Slime time

The only explanation for Nickelodeon’s terrible election campaign is it thinks children are idiots

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If you haven’t had a chance to experience Nickelodeon’s Kids Pick the President campaign for 2016, let me sum the whole experience up using their website’s Meme Maker.

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Kids Pick the President is an annual campaign that’s been conducted by Nick since 1988 where they poll their younger viewers on who should win the election. This year the channel seems to be putting a particularly 2016 spin on it, which is a terrible idea because 2016 has been absolutely terrible, so far.

Let’s start with the video features. As part of the campaign, Nickelodeon put together videos introducing kids to the three candidates. Yes, you read that correctly: Gary Johnson is in this race. (Jill Stein was excluded).

Here’s the video biography Nickelodeon made of Donald Trump.

It’s pretty light on Trump’s biographical details, probably because many of Trump’s biographical details are rated-R for graphic sexual content. Then there’s his platform, which describes one the areas he’s focusing on as “immigration reform.”

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I suppose promising to build a wall between the U.S. and Mexico is a reform in the sense that it would forever reform the landscape of our country (not in a good way).

Clinton’s video is mostly remarkable for the kid who slides across the screen and says “Nice!” when the announcer points out she was previously the First Lady …

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… and this horrifying anthropomorphized top hat.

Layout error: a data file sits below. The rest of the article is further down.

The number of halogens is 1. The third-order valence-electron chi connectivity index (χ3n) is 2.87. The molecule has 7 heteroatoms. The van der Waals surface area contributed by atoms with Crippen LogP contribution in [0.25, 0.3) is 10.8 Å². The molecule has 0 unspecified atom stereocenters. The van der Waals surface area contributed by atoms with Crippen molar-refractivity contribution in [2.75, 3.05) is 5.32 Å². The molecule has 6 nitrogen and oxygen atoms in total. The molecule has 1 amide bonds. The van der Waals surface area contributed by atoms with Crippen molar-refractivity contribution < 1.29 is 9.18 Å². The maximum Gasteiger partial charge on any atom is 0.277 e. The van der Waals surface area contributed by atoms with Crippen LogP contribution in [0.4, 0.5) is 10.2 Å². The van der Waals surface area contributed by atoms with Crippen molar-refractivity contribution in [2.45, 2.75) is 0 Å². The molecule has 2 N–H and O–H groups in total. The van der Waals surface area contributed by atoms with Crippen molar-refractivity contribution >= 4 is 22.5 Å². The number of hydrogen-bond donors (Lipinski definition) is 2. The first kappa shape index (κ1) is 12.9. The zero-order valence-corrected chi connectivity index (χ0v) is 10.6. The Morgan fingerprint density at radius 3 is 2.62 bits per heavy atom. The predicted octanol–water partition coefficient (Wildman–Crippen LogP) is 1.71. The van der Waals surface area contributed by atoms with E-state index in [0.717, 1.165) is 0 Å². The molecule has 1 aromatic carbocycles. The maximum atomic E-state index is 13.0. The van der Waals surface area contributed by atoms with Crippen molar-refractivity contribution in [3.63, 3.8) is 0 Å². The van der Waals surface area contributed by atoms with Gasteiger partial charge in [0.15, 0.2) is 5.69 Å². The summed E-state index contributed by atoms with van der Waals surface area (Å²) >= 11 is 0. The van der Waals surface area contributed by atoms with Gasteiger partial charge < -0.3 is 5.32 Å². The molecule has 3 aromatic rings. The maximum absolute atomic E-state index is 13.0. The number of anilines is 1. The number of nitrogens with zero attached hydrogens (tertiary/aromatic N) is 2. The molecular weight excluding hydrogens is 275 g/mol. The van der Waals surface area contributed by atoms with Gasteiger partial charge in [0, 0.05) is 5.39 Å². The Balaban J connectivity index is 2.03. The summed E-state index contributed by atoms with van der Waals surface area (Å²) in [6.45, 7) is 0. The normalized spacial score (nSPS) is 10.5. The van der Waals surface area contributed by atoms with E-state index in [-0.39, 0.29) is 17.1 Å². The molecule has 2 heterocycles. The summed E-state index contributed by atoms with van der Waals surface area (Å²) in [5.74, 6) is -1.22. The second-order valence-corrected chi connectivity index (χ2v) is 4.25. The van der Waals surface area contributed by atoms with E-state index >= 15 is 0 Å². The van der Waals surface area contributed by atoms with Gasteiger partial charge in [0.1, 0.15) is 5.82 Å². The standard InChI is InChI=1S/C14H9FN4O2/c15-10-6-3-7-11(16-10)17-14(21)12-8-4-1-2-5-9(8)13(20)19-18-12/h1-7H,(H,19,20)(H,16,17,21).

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The actual voting takes place on KidsPickThePresident.com, with the results to be announced next Saturday. The website includes more helpful information on the candidates, although some of the facts appear to be out of date.

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(Uh, that Trump fact is not really true anymore.)

This is also where you can find the previously-mentioned Meme Maker. which lets you put one of 40 different text options over 50 different screenshots.

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Kids Pick the President 2016 wouldn’t be so disappointing if the network hadn’t done an okay job of this in previous years. Prior to this race, the campaign was a part of the Peabody Award-winning Nick News with Linda Ellerbee, which actually succeeded in getting a handful of serious questions in front of the presidential candidates. Here’s John McCain and Barack Obama respectively answering a young girl’s questions on college affordability.

But Linda Ellerbee retired in 2015 after more than 20 years. Nick News is out, vague memes are in.